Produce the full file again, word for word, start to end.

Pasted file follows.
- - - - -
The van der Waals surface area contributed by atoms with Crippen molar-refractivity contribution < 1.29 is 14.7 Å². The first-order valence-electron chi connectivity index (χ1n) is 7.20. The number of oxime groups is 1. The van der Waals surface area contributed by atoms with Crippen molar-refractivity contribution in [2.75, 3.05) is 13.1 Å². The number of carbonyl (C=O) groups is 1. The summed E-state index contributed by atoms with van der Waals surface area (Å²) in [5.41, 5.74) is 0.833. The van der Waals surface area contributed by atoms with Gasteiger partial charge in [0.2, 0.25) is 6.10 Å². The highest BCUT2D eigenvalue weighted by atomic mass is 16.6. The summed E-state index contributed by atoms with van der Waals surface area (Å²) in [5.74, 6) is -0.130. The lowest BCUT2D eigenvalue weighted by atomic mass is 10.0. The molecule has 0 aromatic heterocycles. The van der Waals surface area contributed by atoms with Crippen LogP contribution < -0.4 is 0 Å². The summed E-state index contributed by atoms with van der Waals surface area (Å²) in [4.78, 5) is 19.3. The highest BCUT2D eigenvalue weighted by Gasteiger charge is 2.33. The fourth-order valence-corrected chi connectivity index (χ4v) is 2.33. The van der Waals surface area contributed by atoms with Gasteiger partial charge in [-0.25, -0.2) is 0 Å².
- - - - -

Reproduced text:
The van der Waals surface area contributed by atoms with Crippen molar-refractivity contribution < 1.29 is 14.7 Å². The first-order valence-electron chi connectivity index (χ1n) is 7.20. The number of oxime groups is 1. The van der Waals surface area contributed by atoms with Crippen molar-refractivity contribution in [2.75, 3.05) is 13.1 Å². The number of carbonyl (C=O) groups is 1. The summed E-state index contributed by atoms with van der Waals surface area (Å²) in [5.41, 5.74) is 0.833. The van der Waals surface area contributed by atoms with Gasteiger partial charge in [0.2, 0.25) is 6.10 Å². The highest BCUT2D eigenvalue weighted by atomic mass is 16.6. The summed E-state index contributed by atoms with van der Waals surface area (Å²) in [5.74, 6) is -0.130. The lowest BCUT2D eigenvalue weighted by atomic mass is 10.0. The molecule has 0 aromatic heterocycles. The van der Waals surface area contributed by atoms with Crippen LogP contribution < -0.4 is 0 Å². The summed E-state index contributed by atoms with van der Waals surface area (Å²) in [4.78, 5) is 19.3. The highest BCUT2D eigenvalue weighted by Gasteiger charge is 2.33. The fourth-order valence-corrected chi connectivity index (χ4v) is 2.33. The van der Waals surface area contributed by atoms with Gasteiger partial charge in [-0.25, -0.2) is 0 Å².